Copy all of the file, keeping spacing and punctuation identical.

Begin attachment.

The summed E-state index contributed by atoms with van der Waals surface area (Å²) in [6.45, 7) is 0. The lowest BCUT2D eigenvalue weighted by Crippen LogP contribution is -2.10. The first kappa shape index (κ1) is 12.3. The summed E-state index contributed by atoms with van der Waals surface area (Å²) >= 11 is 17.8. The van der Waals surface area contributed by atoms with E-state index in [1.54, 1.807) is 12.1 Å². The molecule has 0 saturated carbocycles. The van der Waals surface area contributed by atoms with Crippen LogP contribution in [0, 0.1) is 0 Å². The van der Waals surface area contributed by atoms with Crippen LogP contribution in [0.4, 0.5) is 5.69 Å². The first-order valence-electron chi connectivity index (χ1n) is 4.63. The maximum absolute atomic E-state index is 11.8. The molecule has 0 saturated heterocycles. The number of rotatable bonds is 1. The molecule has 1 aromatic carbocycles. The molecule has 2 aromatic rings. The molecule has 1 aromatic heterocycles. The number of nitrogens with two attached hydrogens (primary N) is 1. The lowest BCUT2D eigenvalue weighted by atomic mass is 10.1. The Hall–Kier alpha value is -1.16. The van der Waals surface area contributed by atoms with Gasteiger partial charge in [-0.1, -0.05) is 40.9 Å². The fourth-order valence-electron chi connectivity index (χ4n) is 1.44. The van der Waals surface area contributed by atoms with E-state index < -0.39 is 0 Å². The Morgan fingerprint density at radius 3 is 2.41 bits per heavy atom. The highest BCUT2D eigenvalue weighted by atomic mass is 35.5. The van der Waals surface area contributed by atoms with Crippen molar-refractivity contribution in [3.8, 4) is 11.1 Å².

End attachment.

The summed E-state index contributed by atoms with van der Waals surface area (Å²) in [6.45, 7) is 0. The lowest BCUT2D eigenvalue weighted by Crippen LogP contribution is -2.10. The first kappa shape index (κ1) is 12.3. The summed E-state index contributed by atoms with van der Waals surface area (Å²) >= 11 is 17.8. The van der Waals surface area contributed by atoms with E-state index in [1.54, 1.807) is 12.1 Å². The molecule has 0 saturated carbocycles. The van der Waals surface area contributed by atoms with Crippen LogP contribution in [0, 0.1) is 0 Å². The van der Waals surface area contributed by atoms with Crippen LogP contribution in [0.4, 0.5) is 5.69 Å². The first-order valence-electron chi connectivity index (χ1n) is 4.63. The maximum absolute atomic E-state index is 11.8. The molecule has 0 saturated heterocycles. The number of rotatable bonds is 1. The molecule has 1 aromatic carbocycles. The molecule has 2 aromatic rings. The molecule has 1 aromatic heterocycles. The number of nitrogens with two attached hydrogens (primary N) is 1. The lowest BCUT2D eigenvalue weighted by atomic mass is 10.1. The Hall–Kier alpha value is -1.16. The van der Waals surface area contributed by atoms with Gasteiger partial charge in [-0.1, -0.05) is 40.9 Å². The fourth-order valence-electron chi connectivity index (χ4n) is 1.44. The van der Waals surface area contributed by atoms with E-state index < -0.39 is 0 Å². The Morgan fingerprint density at radius 3 is 2.41 bits per heavy atom. The highest BCUT2D eigenvalue weighted by atomic mass is 35.5. The van der Waals surface area contributed by atoms with Crippen molar-refractivity contribution in [3.8, 4) is 11.1 Å².